Participants sometimes appeared to blame themselves for their parents' lack of time for healthy siblings. As an example, an adolescent reflected on a hospitalization, and placed responsibility upon himself for the deprivation of the healthy sibling's time with the parent.
"One time I went to the hospital, I was really sick. I had a high fever, and I knew I was going to be awhile.... My brother came, and said 'bye mom, see you in a month.' And that was really hard for me...because it felt like I was taking my mom away for a month. I need my mom, but I tell my brother every single time we talk, 'if I'm sick or whatever, I'm sorry, I don't mean to do this'."
Sources of Strength: Family and Friends
Despite worrying about the impact on family and friends, participants recognized their own need for ongoing support from family. Physical help was required by participants during times of illness, as was ongoing emotional support, as exemplified below.
"I find that I get a lot of strength from my family...After my surgery I remember (some close family members) looked at my stoma and they were like 'oh, it's kind of cute'."
"When I'm in the hospital, my brother is always on the phone with me saying 'how are you, are you okay?' Every night it's on the phone for hours talking, telling me what I missed on TV that day or whatever."
"I get a lot of help, strength from ... my friends."
In some cases, the depth of participants' friendships intensified, particularly as friends provided support, surveillance and/or care for the adolescent with the ostomy and j-pouch. As an example, a participant described the role of her friends during times of recreation.
"I even go swimming with my friends and they basically keep an eye on me. To begin with, I empty it out before I start swimming... But when I start moving around everybody knows that I start digesting food. So they just keep an eye on it for me and if it gets really bad, they tell me and I just do something about it. So it kind of helps having someone look at it for you."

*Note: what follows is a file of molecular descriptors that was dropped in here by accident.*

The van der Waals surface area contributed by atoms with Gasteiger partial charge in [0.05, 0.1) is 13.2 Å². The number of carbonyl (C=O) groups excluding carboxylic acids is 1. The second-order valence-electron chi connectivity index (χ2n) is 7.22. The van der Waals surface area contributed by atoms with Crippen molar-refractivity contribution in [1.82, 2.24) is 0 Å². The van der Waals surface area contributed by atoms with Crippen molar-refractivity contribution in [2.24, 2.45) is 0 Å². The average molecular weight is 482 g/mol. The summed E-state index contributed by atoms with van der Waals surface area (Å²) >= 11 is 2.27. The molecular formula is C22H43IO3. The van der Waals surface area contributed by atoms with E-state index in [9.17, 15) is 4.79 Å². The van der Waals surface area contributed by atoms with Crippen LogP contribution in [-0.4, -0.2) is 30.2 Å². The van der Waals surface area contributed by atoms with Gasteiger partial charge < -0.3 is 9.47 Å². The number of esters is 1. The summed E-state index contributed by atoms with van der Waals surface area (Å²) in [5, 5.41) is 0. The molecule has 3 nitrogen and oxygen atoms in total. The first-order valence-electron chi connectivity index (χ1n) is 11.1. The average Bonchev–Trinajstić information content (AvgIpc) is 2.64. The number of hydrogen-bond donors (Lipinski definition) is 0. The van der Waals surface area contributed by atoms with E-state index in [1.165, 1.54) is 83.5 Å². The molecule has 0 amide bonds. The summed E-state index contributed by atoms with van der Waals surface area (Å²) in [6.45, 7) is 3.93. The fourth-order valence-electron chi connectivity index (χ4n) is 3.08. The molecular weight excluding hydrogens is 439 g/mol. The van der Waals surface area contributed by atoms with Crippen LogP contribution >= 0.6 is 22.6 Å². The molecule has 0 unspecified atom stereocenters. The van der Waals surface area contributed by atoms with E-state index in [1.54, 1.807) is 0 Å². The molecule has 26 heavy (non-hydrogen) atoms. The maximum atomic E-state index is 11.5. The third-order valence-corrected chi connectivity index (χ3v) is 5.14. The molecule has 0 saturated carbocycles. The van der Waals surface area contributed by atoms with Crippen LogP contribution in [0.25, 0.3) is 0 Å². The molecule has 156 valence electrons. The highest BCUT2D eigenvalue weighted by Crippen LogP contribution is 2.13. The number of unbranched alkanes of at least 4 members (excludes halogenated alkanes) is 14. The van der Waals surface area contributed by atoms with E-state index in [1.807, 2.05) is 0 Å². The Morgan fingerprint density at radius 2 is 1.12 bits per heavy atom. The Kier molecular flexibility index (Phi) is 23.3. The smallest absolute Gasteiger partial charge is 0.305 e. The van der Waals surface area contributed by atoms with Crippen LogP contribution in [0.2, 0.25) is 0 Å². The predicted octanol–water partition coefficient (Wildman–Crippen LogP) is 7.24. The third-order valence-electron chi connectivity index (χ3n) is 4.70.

Benefits and Growth
Realization that many people generally care and are willing to support the adolescent, were insights that fostered emotional strength and encouragement. Several participants stated that the ostomy allowed them to discover or re-align important life perspectives and priorities. They felt that they had become more sensitive and accepting of themselves and others. Participants felt that this heightened awareness may have been accelerated by their illness and ostomy experiences. One adolescent concluded,
"Overall, I'm just really happy that this happened to me. The first person that I actually told that to said 'okay, you're insane'. But honestly, thinking about (it), I'm so happy it happened to me. It really made me sit back and look at my life and put things into perspective and it actually helped me make a career decision because I know what I want to go into...now. And I just find I'm an overall happier person even though it happened to me because it's just nice knowing that I have this and people still see me as a normal person. And it's nice to know that people out there are good and nice. I don't find it that bad of a thing."
'The ostomy makes you a better person. It makes you more understanding in a way because you want to be treated with respect, so you treat people with respect as well."
"I feel like I kind of go with the flow more now, you know. Whatever comes up I can handle it..."
Adolescents identified adaptive strategies and means of coping with their circumstances. Some identified the importance of being honest about personal feelings, emotions and needs, as illustrated below.
"...sometimes it's healthy to cry, I don't know if it was the way that I was brought up, but somehow I got the mentality that I'm constantly supposed to be happy and I'm not allowed to have a bad day. So when I actually figured out, I thought, 'yeah I had a bad day, yeah I need to cry today and just let it all out.' And I think having an ostomy, sometimes you just have to do that, because sometimes you'll have a bad day where it leaks on you. You put a second one on, that one leaks and then you go to a third one, and you're like 'dear God, please don't let this one leak'. So after that happens, just take some time and relax."
"I think that it is normal for anybody to have trouble accepting it (the ostomy). But I think ... it gets to a certain point where you probably have to move on a certain bit, even look at the small steps towards getting to the good part of it. You're hoping something good is going to come of it: I'm going to feel better, I'm going to be able to do lots of things. So accepting it, you know, you grieve for a little while if you may, if that's what you want to call it."
Social support was seen to be crucial in moving forward and feeling less isolated. Peer support emerged as a key resource in coping.
"I definitely think getting some of your fears out or anything that you want to talk about... Talking to your friends can really help. It's also good to talk to your parents or any other person that you feel will listen. But I feel that talking to your friends is really good, especially people that are in your school, which is basically two thirds of your life... Basically...they are probably the ones that really know you best for two thirds of the year."